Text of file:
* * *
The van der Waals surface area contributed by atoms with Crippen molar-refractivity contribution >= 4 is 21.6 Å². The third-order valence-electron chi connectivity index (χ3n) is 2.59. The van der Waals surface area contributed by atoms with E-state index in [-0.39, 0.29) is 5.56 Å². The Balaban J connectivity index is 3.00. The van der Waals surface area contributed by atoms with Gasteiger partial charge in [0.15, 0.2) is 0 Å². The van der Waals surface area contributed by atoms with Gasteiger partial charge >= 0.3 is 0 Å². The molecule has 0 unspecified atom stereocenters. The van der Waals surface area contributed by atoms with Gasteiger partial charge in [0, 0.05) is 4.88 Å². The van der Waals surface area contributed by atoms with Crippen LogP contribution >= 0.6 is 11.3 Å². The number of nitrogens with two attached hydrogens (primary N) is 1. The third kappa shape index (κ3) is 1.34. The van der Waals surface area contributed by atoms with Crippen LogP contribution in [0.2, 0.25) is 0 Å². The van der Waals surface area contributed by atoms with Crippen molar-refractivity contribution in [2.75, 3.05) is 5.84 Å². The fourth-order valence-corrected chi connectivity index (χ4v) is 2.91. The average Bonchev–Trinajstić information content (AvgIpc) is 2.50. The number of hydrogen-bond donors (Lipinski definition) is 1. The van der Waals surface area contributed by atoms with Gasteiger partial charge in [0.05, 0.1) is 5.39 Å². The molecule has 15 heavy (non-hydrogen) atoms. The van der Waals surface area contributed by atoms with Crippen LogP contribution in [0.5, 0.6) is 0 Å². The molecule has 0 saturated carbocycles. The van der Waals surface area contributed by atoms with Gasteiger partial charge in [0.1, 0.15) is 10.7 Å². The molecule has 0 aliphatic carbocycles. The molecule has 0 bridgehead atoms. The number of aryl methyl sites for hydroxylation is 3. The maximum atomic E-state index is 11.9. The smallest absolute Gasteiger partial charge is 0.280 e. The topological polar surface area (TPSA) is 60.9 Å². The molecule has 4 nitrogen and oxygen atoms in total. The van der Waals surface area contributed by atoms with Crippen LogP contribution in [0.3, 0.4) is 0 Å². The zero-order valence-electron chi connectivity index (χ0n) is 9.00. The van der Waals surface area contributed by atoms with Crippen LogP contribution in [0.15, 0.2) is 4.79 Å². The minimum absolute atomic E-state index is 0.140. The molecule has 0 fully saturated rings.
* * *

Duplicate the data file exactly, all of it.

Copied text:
The van der Waals surface area contributed by atoms with Crippen molar-refractivity contribution >= 4 is 21.6 Å². The third-order valence-electron chi connectivity index (χ3n) is 2.59. The van der Waals surface area contributed by atoms with E-state index in [-0.39, 0.29) is 5.56 Å². The Balaban J connectivity index is 3.00. The van der Waals surface area contributed by atoms with Gasteiger partial charge in [0.15, 0.2) is 0 Å². The van der Waals surface area contributed by atoms with Gasteiger partial charge >= 0.3 is 0 Å². The molecule has 0 unspecified atom stereocenters. The van der Waals surface area contributed by atoms with Gasteiger partial charge in [0, 0.05) is 4.88 Å². The van der Waals surface area contributed by atoms with Crippen LogP contribution >= 0.6 is 11.3 Å². The number of nitrogens with two attached hydrogens (primary N) is 1. The third kappa shape index (κ3) is 1.34. The van der Waals surface area contributed by atoms with Crippen LogP contribution in [0.2, 0.25) is 0 Å². The van der Waals surface area contributed by atoms with Crippen molar-refractivity contribution in [2.75, 3.05) is 5.84 Å². The fourth-order valence-corrected chi connectivity index (χ4v) is 2.91. The average Bonchev–Trinajstić information content (AvgIpc) is 2.50. The number of hydrogen-bond donors (Lipinski definition) is 1. The van der Waals surface area contributed by atoms with Gasteiger partial charge in [0.05, 0.1) is 5.39 Å². The molecule has 15 heavy (non-hydrogen) atoms. The van der Waals surface area contributed by atoms with Crippen LogP contribution in [0.5, 0.6) is 0 Å². The molecule has 0 saturated carbocycles. The van der Waals surface area contributed by atoms with Gasteiger partial charge in [0.1, 0.15) is 10.7 Å². The molecule has 0 aliphatic carbocycles. The molecule has 0 bridgehead atoms. The number of aryl methyl sites for hydroxylation is 3. The maximum atomic E-state index is 11.9. The smallest absolute Gasteiger partial charge is 0.280 e. The topological polar surface area (TPSA) is 60.9 Å². The molecule has 4 nitrogen and oxygen atoms in total. The van der Waals surface area contributed by atoms with Crippen LogP contribution in [0.3, 0.4) is 0 Å². The zero-order valence-electron chi connectivity index (χ0n) is 9.00. The van der Waals surface area contributed by atoms with Crippen LogP contribution in [0.15, 0.2) is 4.79 Å². The minimum absolute atomic E-state index is 0.140. The molecule has 0 fully saturated rings.